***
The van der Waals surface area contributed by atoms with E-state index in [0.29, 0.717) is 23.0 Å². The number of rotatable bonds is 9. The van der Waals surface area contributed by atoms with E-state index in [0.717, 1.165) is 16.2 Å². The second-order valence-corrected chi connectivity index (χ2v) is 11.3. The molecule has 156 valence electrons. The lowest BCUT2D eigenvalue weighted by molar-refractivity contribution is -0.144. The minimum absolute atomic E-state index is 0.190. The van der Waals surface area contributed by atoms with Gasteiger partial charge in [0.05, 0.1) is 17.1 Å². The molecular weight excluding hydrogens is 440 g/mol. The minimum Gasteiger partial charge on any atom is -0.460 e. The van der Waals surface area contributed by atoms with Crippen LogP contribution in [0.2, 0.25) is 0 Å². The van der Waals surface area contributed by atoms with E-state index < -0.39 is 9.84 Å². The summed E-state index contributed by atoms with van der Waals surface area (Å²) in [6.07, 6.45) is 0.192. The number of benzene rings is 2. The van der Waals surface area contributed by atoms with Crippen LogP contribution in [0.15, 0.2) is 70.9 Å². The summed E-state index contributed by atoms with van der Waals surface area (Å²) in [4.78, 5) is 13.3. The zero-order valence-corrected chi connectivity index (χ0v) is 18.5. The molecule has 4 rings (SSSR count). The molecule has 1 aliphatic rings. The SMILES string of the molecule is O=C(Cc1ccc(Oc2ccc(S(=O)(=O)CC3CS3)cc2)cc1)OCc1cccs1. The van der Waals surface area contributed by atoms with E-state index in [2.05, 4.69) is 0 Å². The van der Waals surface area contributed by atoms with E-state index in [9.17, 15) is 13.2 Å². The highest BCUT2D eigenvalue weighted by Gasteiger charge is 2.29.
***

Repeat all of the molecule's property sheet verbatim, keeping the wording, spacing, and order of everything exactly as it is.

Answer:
The van der Waals surface area contributed by atoms with E-state index in [0.29, 0.717) is 23.0 Å². The number of rotatable bonds is 9. The van der Waals surface area contributed by atoms with E-state index in [0.717, 1.165) is 16.2 Å². The second-order valence-corrected chi connectivity index (χ2v) is 11.3. The molecule has 156 valence electrons. The lowest BCUT2D eigenvalue weighted by molar-refractivity contribution is -0.144. The minimum absolute atomic E-state index is 0.190. The van der Waals surface area contributed by atoms with Gasteiger partial charge in [0.05, 0.1) is 17.1 Å². The molecular weight excluding hydrogens is 440 g/mol. The minimum Gasteiger partial charge on any atom is -0.460 e. The van der Waals surface area contributed by atoms with Crippen LogP contribution in [0.2, 0.25) is 0 Å². The van der Waals surface area contributed by atoms with E-state index < -0.39 is 9.84 Å². The summed E-state index contributed by atoms with van der Waals surface area (Å²) in [6.07, 6.45) is 0.192. The number of benzene rings is 2. The van der Waals surface area contributed by atoms with Crippen LogP contribution in [0.15, 0.2) is 70.9 Å². The summed E-state index contributed by atoms with van der Waals surface area (Å²) in [4.78, 5) is 13.3. The zero-order valence-corrected chi connectivity index (χ0v) is 18.5. The molecule has 4 rings (SSSR count). The molecule has 1 aliphatic rings. The SMILES string of the molecule is O=C(Cc1ccc(Oc2ccc(S(=O)(=O)CC3CS3)cc2)cc1)OCc1cccs1. The van der Waals surface area contributed by atoms with E-state index in [2.05, 4.69) is 0 Å². The van der Waals surface area contributed by atoms with E-state index in [9.17, 15) is 13.2 Å². The highest BCUT2D eigenvalue weighted by Gasteiger charge is 2.29.